We can start getting our piece of Pi(e) today—we don’t have to wait to start on day one, chapter one. We can read a piece of God’s Word today, consume it, and start growing!

Here’s more food for thought. Because Pi is an irrational number, it cannot be expressed as a common fraction. Its decimal representation (rounded to 3.14) actually never ends—it permanently repeats itself.

Just as we won’t ever be completely full of physical food to stop eating, reading God’s Word isn’t something we’ll ever stop consuming. If we start with Proverbs, when the month ends, just begin again. Focusing on His Word, learning from it, celebrating it, etc. should be constantly on repeat until the day we meet our Lord and Savior.

We need a piece of God’s  Word to “munch” on and digest every day—to meditate on it, let it remake our hearts and minds, and help us grow stronger in our spiritual walk. We can take of piece of His pie daily—and the best part? It never runs out….just like Pi. I encourage you, dear reader, to go after a piece of God’s Pi(e) and see if you ever get full.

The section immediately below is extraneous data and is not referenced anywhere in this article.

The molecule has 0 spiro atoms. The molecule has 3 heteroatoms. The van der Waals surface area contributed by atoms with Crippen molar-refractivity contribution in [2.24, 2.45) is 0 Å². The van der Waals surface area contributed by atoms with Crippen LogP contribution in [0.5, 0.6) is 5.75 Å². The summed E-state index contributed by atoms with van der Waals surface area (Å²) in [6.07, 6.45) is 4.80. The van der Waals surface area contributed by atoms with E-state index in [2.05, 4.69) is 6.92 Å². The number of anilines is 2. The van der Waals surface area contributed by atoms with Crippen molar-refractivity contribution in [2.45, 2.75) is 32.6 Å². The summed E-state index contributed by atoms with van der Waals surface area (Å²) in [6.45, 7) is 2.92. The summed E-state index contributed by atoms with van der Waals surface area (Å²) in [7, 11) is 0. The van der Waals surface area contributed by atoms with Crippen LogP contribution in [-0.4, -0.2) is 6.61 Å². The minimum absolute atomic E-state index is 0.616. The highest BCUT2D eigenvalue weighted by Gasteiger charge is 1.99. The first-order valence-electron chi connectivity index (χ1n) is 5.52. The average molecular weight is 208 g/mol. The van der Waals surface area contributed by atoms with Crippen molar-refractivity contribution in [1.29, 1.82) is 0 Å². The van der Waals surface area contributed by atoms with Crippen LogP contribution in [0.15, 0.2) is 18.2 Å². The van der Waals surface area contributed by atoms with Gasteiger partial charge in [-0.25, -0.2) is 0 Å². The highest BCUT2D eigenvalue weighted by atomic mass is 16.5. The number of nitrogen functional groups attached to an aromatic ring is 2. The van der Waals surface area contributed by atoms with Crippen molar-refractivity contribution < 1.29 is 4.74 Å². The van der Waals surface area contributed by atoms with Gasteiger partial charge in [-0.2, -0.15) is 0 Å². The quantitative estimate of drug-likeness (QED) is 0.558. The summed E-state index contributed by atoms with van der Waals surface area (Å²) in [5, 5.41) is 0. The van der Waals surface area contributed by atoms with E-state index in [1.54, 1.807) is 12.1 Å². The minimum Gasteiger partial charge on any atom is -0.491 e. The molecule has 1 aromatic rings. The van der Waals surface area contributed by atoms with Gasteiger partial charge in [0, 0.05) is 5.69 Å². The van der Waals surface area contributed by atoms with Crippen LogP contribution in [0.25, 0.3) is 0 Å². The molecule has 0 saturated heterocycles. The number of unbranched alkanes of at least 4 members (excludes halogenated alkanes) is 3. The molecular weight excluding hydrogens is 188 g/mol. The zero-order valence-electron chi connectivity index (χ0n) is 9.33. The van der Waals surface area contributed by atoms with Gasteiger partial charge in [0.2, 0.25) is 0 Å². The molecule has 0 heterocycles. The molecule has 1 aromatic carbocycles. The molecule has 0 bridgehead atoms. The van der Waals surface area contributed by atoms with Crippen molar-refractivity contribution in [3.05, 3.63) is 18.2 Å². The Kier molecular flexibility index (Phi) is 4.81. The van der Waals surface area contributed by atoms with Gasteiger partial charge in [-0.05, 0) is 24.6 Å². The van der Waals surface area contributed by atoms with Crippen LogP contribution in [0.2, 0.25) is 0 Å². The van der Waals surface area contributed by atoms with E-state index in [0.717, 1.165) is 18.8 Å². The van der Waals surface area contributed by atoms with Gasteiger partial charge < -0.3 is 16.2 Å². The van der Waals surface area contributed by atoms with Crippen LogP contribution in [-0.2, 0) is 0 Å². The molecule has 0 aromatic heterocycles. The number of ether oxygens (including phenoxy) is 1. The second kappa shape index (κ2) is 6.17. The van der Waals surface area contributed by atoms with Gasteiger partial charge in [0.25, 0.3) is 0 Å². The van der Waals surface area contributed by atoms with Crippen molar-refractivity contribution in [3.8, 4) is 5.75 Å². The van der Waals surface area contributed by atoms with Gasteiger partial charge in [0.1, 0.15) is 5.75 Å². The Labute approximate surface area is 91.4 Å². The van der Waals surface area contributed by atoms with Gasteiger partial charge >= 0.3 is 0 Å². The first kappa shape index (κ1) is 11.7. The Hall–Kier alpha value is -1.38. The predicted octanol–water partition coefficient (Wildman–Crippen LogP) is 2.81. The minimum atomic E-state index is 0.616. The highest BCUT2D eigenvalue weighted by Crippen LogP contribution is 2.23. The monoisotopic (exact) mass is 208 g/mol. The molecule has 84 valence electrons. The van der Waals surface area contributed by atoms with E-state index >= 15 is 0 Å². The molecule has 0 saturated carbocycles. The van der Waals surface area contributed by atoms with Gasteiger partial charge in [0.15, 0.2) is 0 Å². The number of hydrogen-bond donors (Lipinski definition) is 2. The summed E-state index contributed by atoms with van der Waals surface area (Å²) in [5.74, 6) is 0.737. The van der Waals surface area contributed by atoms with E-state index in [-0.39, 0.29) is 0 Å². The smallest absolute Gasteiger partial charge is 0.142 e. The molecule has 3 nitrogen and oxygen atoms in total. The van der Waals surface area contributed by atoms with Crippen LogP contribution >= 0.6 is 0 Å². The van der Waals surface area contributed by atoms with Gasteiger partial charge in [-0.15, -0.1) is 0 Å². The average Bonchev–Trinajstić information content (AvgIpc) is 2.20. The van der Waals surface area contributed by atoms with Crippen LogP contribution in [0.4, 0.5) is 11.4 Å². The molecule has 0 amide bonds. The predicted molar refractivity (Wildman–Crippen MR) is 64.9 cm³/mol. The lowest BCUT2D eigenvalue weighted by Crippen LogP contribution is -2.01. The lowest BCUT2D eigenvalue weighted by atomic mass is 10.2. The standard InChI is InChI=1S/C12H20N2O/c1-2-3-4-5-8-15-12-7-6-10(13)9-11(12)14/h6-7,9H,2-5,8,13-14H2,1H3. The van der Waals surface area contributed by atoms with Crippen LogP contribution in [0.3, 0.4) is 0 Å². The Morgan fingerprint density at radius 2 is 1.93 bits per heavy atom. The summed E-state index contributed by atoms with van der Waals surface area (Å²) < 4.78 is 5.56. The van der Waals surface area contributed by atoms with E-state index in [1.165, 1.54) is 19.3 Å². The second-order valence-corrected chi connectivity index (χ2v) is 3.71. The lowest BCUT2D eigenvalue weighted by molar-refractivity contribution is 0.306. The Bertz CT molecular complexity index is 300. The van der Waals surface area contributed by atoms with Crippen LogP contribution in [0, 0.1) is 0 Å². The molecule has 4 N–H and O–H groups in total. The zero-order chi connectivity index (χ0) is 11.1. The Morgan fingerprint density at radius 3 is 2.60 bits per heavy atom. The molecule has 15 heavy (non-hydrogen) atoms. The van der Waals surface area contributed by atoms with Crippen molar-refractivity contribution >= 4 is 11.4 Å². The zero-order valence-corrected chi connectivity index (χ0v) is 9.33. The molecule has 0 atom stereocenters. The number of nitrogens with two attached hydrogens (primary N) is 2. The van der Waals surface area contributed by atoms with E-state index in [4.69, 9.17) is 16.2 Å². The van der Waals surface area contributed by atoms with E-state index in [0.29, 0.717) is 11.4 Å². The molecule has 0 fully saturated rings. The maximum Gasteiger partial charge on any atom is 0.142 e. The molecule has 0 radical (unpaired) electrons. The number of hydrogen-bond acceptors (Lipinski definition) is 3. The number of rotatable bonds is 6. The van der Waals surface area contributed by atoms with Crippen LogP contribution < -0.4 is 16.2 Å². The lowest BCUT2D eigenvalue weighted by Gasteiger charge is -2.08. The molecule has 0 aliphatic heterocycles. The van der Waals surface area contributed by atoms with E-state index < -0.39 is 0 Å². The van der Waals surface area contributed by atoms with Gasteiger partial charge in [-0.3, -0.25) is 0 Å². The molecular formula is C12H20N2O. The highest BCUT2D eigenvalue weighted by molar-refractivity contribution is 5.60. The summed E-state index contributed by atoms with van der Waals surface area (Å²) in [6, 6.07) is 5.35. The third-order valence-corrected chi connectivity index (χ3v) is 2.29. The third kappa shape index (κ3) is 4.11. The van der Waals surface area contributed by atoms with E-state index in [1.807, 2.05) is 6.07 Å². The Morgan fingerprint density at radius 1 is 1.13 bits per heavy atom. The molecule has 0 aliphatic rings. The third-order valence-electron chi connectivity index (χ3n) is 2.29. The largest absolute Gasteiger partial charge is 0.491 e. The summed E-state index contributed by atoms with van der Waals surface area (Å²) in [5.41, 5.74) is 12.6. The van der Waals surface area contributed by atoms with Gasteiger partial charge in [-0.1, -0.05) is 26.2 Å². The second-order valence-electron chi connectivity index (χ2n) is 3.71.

Let Not Your Heart Be Troubled

Monday, March 16th, 2015

These things have I spoken unto you, being yet present with you. But the Comforter, which is the Holy Ghost, whom the Father will send in my name, he shall teach you all things, and bring all things to your remembrance, whatsoever I have said unto you. Peace I leave with you, my peace I give unto you: not as the world giveth, give I unto you. Let not your heart be troubled, neither let it be afraid (John 14:25–27, KJV).

Jesus was preparing to face a cruel and rugged cross in a sheer matter of hours. Before He faced His own trial, He expounded to the Disciples about the difficulty that too would be in front of them. Jesus saw the trials ahead and the fear that would creep into their hearts. But, Jesus told the Disciples, “Let not your heart be troubled, neither let it be afraid” (John 14:27, KJV).